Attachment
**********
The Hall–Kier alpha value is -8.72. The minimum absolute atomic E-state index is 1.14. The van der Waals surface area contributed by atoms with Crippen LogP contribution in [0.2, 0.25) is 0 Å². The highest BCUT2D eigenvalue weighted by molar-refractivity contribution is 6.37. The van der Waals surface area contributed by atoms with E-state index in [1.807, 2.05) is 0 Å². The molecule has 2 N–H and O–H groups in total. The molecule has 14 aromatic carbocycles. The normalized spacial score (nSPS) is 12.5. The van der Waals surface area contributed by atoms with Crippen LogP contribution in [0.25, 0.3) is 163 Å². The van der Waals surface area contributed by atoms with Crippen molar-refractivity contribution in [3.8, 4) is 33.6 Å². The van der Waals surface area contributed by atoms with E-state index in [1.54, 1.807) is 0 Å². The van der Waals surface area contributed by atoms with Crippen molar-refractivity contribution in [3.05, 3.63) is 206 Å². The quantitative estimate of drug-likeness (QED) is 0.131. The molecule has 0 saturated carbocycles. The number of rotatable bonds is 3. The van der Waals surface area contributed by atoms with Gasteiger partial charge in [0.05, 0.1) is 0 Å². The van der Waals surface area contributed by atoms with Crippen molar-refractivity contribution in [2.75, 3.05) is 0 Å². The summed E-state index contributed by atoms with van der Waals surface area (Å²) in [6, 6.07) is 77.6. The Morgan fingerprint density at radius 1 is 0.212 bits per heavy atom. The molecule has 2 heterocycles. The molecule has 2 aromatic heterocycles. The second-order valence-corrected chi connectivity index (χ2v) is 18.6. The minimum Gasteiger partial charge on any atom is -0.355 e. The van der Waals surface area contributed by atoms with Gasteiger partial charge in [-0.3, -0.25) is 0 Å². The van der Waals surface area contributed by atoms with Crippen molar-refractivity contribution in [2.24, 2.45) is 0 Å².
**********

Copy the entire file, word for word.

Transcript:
The Hall–Kier alpha value is -8.72. The minimum absolute atomic E-state index is 1.14. The van der Waals surface area contributed by atoms with Crippen LogP contribution in [0.2, 0.25) is 0 Å². The highest BCUT2D eigenvalue weighted by molar-refractivity contribution is 6.37. The van der Waals surface area contributed by atoms with E-state index in [1.807, 2.05) is 0 Å². The molecule has 2 N–H and O–H groups in total. The molecule has 14 aromatic carbocycles. The normalized spacial score (nSPS) is 12.5. The van der Waals surface area contributed by atoms with Crippen LogP contribution in [0.25, 0.3) is 163 Å². The van der Waals surface area contributed by atoms with Crippen molar-refractivity contribution in [3.8, 4) is 33.6 Å². The van der Waals surface area contributed by atoms with E-state index in [1.54, 1.807) is 0 Å². The van der Waals surface area contributed by atoms with Crippen molar-refractivity contribution in [3.05, 3.63) is 206 Å². The quantitative estimate of drug-likeness (QED) is 0.131. The molecule has 0 saturated carbocycles. The number of rotatable bonds is 3. The van der Waals surface area contributed by atoms with Gasteiger partial charge in [0.05, 0.1) is 0 Å². The van der Waals surface area contributed by atoms with Crippen molar-refractivity contribution in [2.75, 3.05) is 0 Å². The summed E-state index contributed by atoms with van der Waals surface area (Å²) in [6, 6.07) is 77.6. The Morgan fingerprint density at radius 1 is 0.212 bits per heavy atom. The molecule has 2 heterocycles. The molecule has 2 aromatic heterocycles. The second-order valence-corrected chi connectivity index (χ2v) is 18.6. The minimum Gasteiger partial charge on any atom is -0.355 e. The van der Waals surface area contributed by atoms with Gasteiger partial charge in [-0.3, -0.25) is 0 Å². The van der Waals surface area contributed by atoms with Crippen molar-refractivity contribution in [2.24, 2.45) is 0 Å².